• SA Dora-Mittelbau, see ://  Underground munitions facilities. Quarries. We see reference to assembly plants V/1 and 2
  • Bergen-Belsen, see ://
  • Liberation of Bergen-Belsen, see ://
  • Post-war: Underground to get passports to Jews who wanted to escape occupied territories and emigrate to Palestine, the Joint Distribution Committee, we believe (if so, see it now at  ://, and that involved working against blockades at the time. This work may have cause authorities to delay his emigration.
  • Model for sculpture-skeleton series, Muselman, meaning, we think, the concentration camp word for "last stage before death", see://, by friend artist David Friedman, who also was a Holocaust survivor, and at some of the same locations although perhaps not simultaneously.  Site for David Friedman: ://  Find art at ://  We have not yet found the series.
  • Was married, 2 year old daughter, emigrated to US; this info is scanty.
  • Had $.60 - yes, sixty cents - to start over when he arrived.
  • Spoke five languages
  • Learned English while working as a bowling alley pin setter
  • Professional accomplishments:  Ultimately became director of design research and general manager, president, national sales manager and technical director of a variety of ceramics, brick, tile, china companies, see either site above.
  • Peace and development. The tributes list achievements in these areas. Here we are not sure if this is the same Alfred Dube.  There is one whose last name is pronounced "Dube-uh" but he is a black individual who is on this panel for the Brookings Institution, see ://  Slide the time marker to 35.45 to see him introduced and hear him.  Need info re the listing on the bio sites as consultant to Jamaican Government. We found this same name at this UN site, described as a permanent representative and ambassador extraordinary and plenipotentiary, Permanent Mission of Jamaica to the United Nations, but can't get at the rest, think this is accurate description but may not be the same person, see :// but the download is too big to wait for. See also :// (cited in the search, but too big to find exactly where)
  • Presidential commendations.  Tributes also add these, by "every president since 1949". We have not found them yet. Is that the other Alfred Dube?
  • Design.  Called "Father of Modern Dinnerware Design" - book by Michael Pratt, Mid-Century Modern Dinnerware, see :// See full size nesting place setting at Stetson ://; and another at Stetson, ://

    Stetson Hiawatha Or Prim Rose Creamer Mid-century
    This is identified as the Hiawatha pattern or Prim Rose. Fair use thumbnail from ebay qcyjohn. If this next one is the Hiawatha, then the top one has thicker, stubbier lines. Would it be Prim Rose? Is Prim Rose by Alfred Dube? Hiawatha is. Have to get into this. This second one is from ebay labbags. Bid fast.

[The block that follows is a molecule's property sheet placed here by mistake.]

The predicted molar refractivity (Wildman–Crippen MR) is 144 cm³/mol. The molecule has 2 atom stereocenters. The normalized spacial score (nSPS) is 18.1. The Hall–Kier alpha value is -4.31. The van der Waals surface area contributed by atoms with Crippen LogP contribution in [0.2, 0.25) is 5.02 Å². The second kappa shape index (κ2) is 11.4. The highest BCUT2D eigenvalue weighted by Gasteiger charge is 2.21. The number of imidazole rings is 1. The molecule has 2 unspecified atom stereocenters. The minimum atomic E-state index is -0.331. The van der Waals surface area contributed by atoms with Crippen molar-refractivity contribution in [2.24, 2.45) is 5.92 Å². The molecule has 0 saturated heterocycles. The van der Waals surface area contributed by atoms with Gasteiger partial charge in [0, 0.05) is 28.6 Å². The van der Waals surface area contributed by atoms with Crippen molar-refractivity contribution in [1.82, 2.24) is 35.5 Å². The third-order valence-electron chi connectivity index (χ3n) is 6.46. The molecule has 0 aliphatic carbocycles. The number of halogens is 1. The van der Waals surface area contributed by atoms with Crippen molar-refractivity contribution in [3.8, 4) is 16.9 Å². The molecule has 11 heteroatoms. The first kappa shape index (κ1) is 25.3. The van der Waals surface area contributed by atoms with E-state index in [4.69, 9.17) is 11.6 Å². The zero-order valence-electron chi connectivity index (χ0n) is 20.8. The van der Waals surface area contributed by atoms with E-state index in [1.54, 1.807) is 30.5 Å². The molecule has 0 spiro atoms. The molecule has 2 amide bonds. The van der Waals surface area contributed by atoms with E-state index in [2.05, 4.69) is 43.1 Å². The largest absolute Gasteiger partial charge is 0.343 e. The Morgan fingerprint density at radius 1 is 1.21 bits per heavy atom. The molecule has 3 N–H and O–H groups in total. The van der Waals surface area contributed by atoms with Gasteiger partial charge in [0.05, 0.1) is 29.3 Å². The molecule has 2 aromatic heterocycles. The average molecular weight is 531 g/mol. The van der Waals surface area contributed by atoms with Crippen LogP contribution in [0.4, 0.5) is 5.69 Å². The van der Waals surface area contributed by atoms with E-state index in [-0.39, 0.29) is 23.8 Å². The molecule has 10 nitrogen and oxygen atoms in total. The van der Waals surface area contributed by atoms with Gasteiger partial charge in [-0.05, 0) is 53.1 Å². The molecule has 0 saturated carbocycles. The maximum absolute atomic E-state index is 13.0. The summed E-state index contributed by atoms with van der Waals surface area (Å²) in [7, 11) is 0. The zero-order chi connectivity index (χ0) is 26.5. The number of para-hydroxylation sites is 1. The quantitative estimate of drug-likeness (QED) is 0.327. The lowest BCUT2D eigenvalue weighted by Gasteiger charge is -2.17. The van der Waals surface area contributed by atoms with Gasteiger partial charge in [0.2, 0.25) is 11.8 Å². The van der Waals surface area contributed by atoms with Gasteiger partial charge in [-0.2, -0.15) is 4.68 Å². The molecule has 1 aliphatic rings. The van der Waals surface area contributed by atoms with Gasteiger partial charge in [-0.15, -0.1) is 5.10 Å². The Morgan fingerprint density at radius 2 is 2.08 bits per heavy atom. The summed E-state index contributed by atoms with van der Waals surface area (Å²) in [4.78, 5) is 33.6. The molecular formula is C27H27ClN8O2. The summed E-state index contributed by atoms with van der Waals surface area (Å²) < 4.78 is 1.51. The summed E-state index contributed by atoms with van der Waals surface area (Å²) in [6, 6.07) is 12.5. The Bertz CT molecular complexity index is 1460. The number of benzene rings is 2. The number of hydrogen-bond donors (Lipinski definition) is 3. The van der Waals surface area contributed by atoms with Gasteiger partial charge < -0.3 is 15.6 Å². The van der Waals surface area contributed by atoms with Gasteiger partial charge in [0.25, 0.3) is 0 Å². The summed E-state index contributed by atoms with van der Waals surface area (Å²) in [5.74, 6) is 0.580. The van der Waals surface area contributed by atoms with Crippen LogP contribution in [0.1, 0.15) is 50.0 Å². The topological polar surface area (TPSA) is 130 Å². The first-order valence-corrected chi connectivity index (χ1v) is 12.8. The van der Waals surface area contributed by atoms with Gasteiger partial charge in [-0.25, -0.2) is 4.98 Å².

• Stetson China 3 Salad Plates Pattern Hiawatha
    We bet the second one.

See this other fair use thumbnail, from :// Alfred Dube. We remember. Stetson China Co. - 4 Nest Plates
  • Author of manuscript, in hands (unpublished, but we have read it) of American family members and the Washington Holocaust Museum: And Where Was God.  Do visit the Holocaust Museum, in Washington, reference RG-02.127, and works from those who had been in Mittelbau-Dora ("Prodkiton des Todes: das KZ Mittlebau-Dora" by Jens-Christian Wagner, Stiftung Gedenkstatten Buchenwald und Mittelbau-Dora)
    See  For all the Holocaust Museum's flaws in whitewashing, say some, the knowledge that our officials had of events as they were occurring and taking no steps to prevent the use of American corporation's materials in facilitating such in transport and record keeping, it is worth your time.
  • Shoah. Interviewed by Shoah Foundation (Shoah - Holocaust - see ://, and visited by Stephen Spielberg in part of that 4-hour interview, Spielberg funded Survivors of the Shoah Visual History Foundation, see://
  • Patents - include a ceramics time analyzer (?)
  • Outreach. Supported and held positions in many charitable-educational-community organizations: Boys Town, Chamber of Commerce, Toastmasters, Huronia Tourist Association, Canadian and American Ceramic Societies, Rotary
 A peaceful, reconciled end. We hope that was true for Alfred Dube. 

FN 1  Earlier research, that led us to this individual.  We ask:

1.  Did he meet the family of the Prague boy, Petr Ginz, who wrote the matter-of-fact WWII diary of his life with his family there, see Places of Petr Ginz, Lens and Legacy.  Petr writes of individual friends and families, the Nazis, transports of friends and relatives to Theresienstadt or Terezin Ghetto, where Petr also was sent - then to Auschitz Birkenau where he was killed.

2.  Did family members have a historical family interest in Pilsner Urquell, the Brewery. That involvement might be before 1900, and the family story is probably unverifiable, as those who knew, are gone. Pilsner Urquell: History of the Brewery.